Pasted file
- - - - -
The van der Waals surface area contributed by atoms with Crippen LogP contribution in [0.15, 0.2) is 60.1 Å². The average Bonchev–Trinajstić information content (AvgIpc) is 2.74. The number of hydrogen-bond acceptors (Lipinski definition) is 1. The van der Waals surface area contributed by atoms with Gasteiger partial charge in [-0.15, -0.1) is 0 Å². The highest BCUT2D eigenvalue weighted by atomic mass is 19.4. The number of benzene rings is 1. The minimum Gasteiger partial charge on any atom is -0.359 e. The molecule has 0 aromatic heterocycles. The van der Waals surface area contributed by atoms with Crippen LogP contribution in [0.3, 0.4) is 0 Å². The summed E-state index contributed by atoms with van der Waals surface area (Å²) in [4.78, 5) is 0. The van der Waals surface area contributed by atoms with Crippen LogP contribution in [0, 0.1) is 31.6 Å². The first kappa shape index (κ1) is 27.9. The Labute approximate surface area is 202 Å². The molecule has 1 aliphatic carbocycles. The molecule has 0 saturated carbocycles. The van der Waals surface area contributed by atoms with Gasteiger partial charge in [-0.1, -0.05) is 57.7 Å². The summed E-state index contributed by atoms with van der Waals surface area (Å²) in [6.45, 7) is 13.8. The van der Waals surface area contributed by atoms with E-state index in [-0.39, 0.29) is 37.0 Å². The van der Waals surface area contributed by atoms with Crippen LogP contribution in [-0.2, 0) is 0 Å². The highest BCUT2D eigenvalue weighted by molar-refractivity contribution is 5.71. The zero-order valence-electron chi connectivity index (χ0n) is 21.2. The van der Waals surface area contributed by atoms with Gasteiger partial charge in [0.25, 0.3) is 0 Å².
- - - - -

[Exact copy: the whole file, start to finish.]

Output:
The van der Waals surface area contributed by atoms with Crippen LogP contribution in [0.15, 0.2) is 60.1 Å². The average Bonchev–Trinajstić information content (AvgIpc) is 2.74. The number of hydrogen-bond acceptors (Lipinski definition) is 1. The van der Waals surface area contributed by atoms with Gasteiger partial charge in [-0.15, -0.1) is 0 Å². The highest BCUT2D eigenvalue weighted by atomic mass is 19.4. The number of benzene rings is 1. The minimum Gasteiger partial charge on any atom is -0.359 e. The molecule has 0 aromatic heterocycles. The van der Waals surface area contributed by atoms with Crippen LogP contribution in [0.3, 0.4) is 0 Å². The summed E-state index contributed by atoms with van der Waals surface area (Å²) in [4.78, 5) is 0. The van der Waals surface area contributed by atoms with Crippen LogP contribution in [0, 0.1) is 31.6 Å². The first kappa shape index (κ1) is 27.9. The Labute approximate surface area is 202 Å². The molecule has 1 aliphatic carbocycles. The molecule has 0 saturated carbocycles. The van der Waals surface area contributed by atoms with Gasteiger partial charge in [-0.1, -0.05) is 57.7 Å². The summed E-state index contributed by atoms with van der Waals surface area (Å²) in [6.45, 7) is 13.8. The van der Waals surface area contributed by atoms with E-state index in [-0.39, 0.29) is 37.0 Å². The van der Waals surface area contributed by atoms with Crippen LogP contribution in [-0.2, 0) is 0 Å². The highest BCUT2D eigenvalue weighted by molar-refractivity contribution is 5.71. The zero-order valence-electron chi connectivity index (χ0n) is 21.2. The van der Waals surface area contributed by atoms with Gasteiger partial charge in [0.25, 0.3) is 0 Å².